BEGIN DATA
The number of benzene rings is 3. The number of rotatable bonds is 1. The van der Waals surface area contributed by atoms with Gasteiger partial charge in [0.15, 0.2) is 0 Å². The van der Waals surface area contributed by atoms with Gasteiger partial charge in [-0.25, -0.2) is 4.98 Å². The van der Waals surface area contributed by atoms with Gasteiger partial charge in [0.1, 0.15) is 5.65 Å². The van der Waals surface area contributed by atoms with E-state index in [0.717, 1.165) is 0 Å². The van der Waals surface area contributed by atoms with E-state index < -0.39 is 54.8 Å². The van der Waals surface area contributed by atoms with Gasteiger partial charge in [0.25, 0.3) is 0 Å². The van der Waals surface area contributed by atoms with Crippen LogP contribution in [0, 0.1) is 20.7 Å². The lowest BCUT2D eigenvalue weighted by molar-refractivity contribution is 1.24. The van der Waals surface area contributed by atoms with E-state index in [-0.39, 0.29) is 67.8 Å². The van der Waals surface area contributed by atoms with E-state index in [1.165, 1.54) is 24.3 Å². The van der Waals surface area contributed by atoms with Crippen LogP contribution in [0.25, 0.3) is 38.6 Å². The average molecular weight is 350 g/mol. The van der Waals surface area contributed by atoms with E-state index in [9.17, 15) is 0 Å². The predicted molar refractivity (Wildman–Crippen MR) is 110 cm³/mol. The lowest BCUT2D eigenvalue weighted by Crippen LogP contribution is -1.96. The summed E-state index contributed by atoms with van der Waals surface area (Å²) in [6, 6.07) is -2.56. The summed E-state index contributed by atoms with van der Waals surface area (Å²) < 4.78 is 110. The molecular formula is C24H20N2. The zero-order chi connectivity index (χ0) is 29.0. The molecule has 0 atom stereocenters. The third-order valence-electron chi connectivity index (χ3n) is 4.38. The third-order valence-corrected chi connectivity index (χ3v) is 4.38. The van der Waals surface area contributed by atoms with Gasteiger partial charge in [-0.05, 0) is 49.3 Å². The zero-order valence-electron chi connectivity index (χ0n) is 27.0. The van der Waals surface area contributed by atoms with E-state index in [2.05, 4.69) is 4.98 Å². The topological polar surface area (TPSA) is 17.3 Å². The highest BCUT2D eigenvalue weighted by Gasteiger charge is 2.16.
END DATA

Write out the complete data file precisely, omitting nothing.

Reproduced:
The number of benzene rings is 3. The number of rotatable bonds is 1. The van der Waals surface area contributed by atoms with Gasteiger partial charge in [0.15, 0.2) is 0 Å². The van der Waals surface area contributed by atoms with Gasteiger partial charge in [-0.25, -0.2) is 4.98 Å². The van der Waals surface area contributed by atoms with Gasteiger partial charge in [0.1, 0.15) is 5.65 Å². The van der Waals surface area contributed by atoms with E-state index in [0.717, 1.165) is 0 Å². The van der Waals surface area contributed by atoms with E-state index < -0.39 is 54.8 Å². The van der Waals surface area contributed by atoms with Gasteiger partial charge in [0.25, 0.3) is 0 Å². The van der Waals surface area contributed by atoms with Crippen LogP contribution in [0, 0.1) is 20.7 Å². The lowest BCUT2D eigenvalue weighted by molar-refractivity contribution is 1.24. The van der Waals surface area contributed by atoms with E-state index in [-0.39, 0.29) is 67.8 Å². The van der Waals surface area contributed by atoms with E-state index in [1.165, 1.54) is 24.3 Å². The van der Waals surface area contributed by atoms with Crippen LogP contribution in [0.25, 0.3) is 38.6 Å². The average molecular weight is 350 g/mol. The van der Waals surface area contributed by atoms with E-state index in [9.17, 15) is 0 Å². The predicted molar refractivity (Wildman–Crippen MR) is 110 cm³/mol. The lowest BCUT2D eigenvalue weighted by Crippen LogP contribution is -1.96. The summed E-state index contributed by atoms with van der Waals surface area (Å²) in [6, 6.07) is -2.56. The summed E-state index contributed by atoms with van der Waals surface area (Å²) < 4.78 is 110. The molecular formula is C24H20N2. The zero-order chi connectivity index (χ0) is 29.0. The molecule has 0 atom stereocenters. The third-order valence-electron chi connectivity index (χ3n) is 4.38. The third-order valence-corrected chi connectivity index (χ3v) is 4.38. The van der Waals surface area contributed by atoms with Gasteiger partial charge in [-0.05, 0) is 49.3 Å². The zero-order valence-electron chi connectivity index (χ0n) is 27.0. The van der Waals surface area contributed by atoms with E-state index in [2.05, 4.69) is 4.98 Å². The topological polar surface area (TPSA) is 17.3 Å². The highest BCUT2D eigenvalue weighted by Gasteiger charge is 2.16.